• Protects your investment by diversifying assets.
  • It helps you to invest in properties that could offer higher returns.

In a 1031 Exchange, how many properties can I identify?

Depending on the identification rule chosen, the number of properties that can be identified while carrying out a 1031 exchange varies. The 200% rule permits identifying as many properties as desired, provided their total value does not exceed 20% of the value of your sold property.


The 1031 exchange 200% Rule is an important rule for investors who want to defer paying taxes on the sale of an investment property. It allows savvy real estate investors to identify an unlimited number of replacement properties as long as their total cost doesn’t exceed double the value of the original property. This can be the building block for a brighter and wealthier future in commercial real estate.

By following the 200% Rule, investors can find the right property quickly and ensure that all requirements are met to complete a 1031 exchange successfully.

At Point Acquisitions, we understand the complexities of 1031 transactions and can guide you in the right direction and connect you with experts who specialize in 1031 exchanges. Get in touch with us today to learn more about how to do a 1031 exchange 200% Rule and how it can benefit your investment portfolio.

About The Author

Jesse Shemesh

With a wealth of experience in nurturing diverse commercial real estate investment portfolios across multiple markets, I actively engage in the development and execution of deals spanning all asset classes. My expertise lies in collaborating with strategic partners, including corporate real estate professionals, fund managers, developers, and investors, to source, identify, and entitle opportunities. At Point Acquisitions, we take pride in our unique, proprietary platform that specializes in property acquisitions, generating a steady stream of organic deal flow that sets us apart from the competition. As a seasoned professional in the real estate industry, I am dedicated to creating lasting partnerships and delivering exceptional results for all stakeholders.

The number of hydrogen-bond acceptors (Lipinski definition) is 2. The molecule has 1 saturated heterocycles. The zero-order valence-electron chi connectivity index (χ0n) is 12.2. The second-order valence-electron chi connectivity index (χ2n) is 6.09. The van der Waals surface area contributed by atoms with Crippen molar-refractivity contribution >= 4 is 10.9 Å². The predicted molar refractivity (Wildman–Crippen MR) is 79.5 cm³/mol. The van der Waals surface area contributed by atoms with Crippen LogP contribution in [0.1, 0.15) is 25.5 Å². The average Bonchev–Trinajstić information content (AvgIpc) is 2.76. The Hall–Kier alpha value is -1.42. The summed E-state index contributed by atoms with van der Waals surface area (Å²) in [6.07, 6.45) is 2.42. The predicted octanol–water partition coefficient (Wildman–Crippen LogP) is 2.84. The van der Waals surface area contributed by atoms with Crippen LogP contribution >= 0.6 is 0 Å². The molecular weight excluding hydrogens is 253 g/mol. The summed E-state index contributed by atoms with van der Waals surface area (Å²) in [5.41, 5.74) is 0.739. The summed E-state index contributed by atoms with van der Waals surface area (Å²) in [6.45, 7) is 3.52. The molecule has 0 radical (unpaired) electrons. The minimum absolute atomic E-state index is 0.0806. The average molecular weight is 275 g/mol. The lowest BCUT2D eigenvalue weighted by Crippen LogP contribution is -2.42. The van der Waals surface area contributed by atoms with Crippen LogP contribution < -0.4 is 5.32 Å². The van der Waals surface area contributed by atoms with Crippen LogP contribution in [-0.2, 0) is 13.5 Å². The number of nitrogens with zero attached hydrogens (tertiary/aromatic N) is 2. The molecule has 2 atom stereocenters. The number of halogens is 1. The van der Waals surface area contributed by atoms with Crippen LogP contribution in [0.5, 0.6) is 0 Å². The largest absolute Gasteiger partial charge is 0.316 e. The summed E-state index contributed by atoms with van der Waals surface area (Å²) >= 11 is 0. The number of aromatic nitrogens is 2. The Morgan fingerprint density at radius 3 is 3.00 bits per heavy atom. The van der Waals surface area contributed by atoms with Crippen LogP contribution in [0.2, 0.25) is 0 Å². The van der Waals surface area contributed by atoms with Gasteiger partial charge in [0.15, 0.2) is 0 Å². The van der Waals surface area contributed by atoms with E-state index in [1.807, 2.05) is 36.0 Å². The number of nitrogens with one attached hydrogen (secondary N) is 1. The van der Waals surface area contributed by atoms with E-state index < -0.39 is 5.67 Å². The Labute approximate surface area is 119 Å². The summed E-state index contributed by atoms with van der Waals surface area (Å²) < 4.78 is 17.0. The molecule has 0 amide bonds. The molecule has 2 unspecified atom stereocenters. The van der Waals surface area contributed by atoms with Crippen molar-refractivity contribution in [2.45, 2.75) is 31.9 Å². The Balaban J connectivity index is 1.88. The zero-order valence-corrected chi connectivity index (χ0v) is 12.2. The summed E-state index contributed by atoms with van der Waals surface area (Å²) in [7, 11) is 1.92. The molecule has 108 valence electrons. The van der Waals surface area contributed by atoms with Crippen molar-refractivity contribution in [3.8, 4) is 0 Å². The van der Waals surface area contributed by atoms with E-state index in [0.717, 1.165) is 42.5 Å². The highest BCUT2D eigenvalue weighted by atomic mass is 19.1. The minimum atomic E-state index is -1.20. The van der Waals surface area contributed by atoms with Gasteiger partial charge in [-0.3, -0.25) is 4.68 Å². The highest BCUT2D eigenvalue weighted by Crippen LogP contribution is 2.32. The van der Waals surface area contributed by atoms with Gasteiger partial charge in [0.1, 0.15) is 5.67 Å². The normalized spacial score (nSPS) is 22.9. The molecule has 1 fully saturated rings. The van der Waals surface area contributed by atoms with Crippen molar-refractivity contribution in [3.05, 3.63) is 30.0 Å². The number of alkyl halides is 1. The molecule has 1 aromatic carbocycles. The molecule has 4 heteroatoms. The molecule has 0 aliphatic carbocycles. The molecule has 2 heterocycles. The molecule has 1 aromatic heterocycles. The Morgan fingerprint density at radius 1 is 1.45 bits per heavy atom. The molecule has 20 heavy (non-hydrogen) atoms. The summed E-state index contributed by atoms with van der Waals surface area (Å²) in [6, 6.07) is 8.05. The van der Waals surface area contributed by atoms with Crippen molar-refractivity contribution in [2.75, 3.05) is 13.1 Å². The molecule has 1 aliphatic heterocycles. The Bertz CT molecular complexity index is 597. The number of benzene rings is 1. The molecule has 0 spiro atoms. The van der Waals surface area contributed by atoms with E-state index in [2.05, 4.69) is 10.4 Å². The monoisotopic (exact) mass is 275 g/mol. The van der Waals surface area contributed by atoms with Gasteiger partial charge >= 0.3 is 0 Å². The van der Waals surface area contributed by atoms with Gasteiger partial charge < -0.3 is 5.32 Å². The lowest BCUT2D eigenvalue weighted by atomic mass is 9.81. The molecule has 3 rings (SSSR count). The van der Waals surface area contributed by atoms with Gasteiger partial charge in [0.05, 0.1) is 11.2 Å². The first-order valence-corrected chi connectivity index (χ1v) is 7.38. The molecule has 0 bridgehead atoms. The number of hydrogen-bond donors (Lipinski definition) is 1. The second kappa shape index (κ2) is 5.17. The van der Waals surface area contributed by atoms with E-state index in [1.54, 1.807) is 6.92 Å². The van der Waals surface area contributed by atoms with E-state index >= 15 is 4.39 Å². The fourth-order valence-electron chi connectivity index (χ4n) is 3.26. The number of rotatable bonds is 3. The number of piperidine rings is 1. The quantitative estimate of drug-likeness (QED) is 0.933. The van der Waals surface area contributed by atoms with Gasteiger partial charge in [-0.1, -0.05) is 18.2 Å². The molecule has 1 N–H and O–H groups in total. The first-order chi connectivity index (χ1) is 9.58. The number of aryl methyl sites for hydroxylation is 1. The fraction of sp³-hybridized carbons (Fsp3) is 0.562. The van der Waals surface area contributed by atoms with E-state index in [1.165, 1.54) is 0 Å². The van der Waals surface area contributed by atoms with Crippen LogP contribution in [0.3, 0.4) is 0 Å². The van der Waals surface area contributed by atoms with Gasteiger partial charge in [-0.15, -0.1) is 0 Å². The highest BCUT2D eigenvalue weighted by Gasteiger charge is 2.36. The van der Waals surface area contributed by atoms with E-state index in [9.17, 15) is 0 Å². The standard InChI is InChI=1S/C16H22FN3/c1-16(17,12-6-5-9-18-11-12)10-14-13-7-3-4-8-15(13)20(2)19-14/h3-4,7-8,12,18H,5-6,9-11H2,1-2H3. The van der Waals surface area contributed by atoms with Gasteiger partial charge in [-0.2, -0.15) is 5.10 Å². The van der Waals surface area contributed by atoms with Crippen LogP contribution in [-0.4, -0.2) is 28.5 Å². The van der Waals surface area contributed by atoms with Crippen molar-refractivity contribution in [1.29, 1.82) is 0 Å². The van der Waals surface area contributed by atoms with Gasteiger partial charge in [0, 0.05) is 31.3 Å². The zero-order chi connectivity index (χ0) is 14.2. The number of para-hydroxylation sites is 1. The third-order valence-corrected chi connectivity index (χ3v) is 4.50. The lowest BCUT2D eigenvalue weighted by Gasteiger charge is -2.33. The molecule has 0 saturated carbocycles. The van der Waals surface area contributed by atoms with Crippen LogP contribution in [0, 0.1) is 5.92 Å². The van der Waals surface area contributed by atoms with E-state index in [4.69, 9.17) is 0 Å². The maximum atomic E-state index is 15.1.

Please note that Point Acquisitions is not a tax expert or tax advisor. The information on our blogs and pages is for general informational purposes only and should not be relied upon as legal, tax, or accounting advice. Any information provided does not constitute professional advice or create an attorney-client or any other professional relationship. We recommend that you consult with your tax advisor or seek professional advice before making any decisions based on the information provided on our blogs and pages. Point Acquisitions is not responsible for any actions taken based on the information provided on our blogs and pages.